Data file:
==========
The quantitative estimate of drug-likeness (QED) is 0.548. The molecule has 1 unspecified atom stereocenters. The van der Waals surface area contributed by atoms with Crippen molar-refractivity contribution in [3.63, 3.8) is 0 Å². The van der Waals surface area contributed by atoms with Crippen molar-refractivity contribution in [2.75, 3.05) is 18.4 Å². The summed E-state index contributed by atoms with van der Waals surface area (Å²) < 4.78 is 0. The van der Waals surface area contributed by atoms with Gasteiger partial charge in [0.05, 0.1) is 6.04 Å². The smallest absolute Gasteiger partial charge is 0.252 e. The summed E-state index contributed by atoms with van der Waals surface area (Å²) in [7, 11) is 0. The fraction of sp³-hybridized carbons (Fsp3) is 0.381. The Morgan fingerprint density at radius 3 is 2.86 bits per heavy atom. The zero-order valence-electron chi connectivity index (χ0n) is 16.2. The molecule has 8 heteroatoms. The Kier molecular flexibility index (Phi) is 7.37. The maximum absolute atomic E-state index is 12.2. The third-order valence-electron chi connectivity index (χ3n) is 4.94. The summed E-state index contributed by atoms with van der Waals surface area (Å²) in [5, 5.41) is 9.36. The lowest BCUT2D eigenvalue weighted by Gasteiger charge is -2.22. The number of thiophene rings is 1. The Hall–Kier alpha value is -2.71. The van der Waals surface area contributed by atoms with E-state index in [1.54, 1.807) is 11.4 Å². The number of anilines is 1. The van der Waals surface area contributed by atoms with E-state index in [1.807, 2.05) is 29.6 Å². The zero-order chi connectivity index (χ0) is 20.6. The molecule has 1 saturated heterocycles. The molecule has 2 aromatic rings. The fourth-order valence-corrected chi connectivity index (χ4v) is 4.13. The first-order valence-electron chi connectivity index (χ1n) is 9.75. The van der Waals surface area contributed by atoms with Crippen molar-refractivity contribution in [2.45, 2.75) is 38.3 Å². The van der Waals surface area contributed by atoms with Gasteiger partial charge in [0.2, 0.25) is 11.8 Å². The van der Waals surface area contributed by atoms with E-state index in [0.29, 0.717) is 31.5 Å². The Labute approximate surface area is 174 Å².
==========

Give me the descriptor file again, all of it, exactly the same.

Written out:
The quantitative estimate of drug-likeness (QED) is 0.548. The molecule has 1 unspecified atom stereocenters. The van der Waals surface area contributed by atoms with Crippen molar-refractivity contribution in [3.63, 3.8) is 0 Å². The van der Waals surface area contributed by atoms with Crippen molar-refractivity contribution in [2.75, 3.05) is 18.4 Å². The summed E-state index contributed by atoms with van der Waals surface area (Å²) < 4.78 is 0. The van der Waals surface area contributed by atoms with Gasteiger partial charge in [0.05, 0.1) is 6.04 Å². The smallest absolute Gasteiger partial charge is 0.252 e. The summed E-state index contributed by atoms with van der Waals surface area (Å²) in [7, 11) is 0. The fraction of sp³-hybridized carbons (Fsp3) is 0.381. The Morgan fingerprint density at radius 3 is 2.86 bits per heavy atom. The zero-order valence-electron chi connectivity index (χ0n) is 16.2. The molecule has 8 heteroatoms. The Kier molecular flexibility index (Phi) is 7.37. The maximum absolute atomic E-state index is 12.2. The third-order valence-electron chi connectivity index (χ3n) is 4.94. The summed E-state index contributed by atoms with van der Waals surface area (Å²) in [5, 5.41) is 9.36. The lowest BCUT2D eigenvalue weighted by Gasteiger charge is -2.22. The number of thiophene rings is 1. The Hall–Kier alpha value is -2.71. The van der Waals surface area contributed by atoms with E-state index in [1.54, 1.807) is 11.4 Å². The number of anilines is 1. The van der Waals surface area contributed by atoms with E-state index in [1.807, 2.05) is 29.6 Å². The zero-order chi connectivity index (χ0) is 20.6. The molecule has 1 saturated heterocycles. The molecule has 2 aromatic rings. The fourth-order valence-corrected chi connectivity index (χ4v) is 4.13. The first-order valence-electron chi connectivity index (χ1n) is 9.75. The van der Waals surface area contributed by atoms with Crippen molar-refractivity contribution in [2.45, 2.75) is 38.3 Å². The van der Waals surface area contributed by atoms with Gasteiger partial charge in [0.2, 0.25) is 11.8 Å². The van der Waals surface area contributed by atoms with E-state index in [0.29, 0.717) is 31.5 Å². The Labute approximate surface area is 174 Å².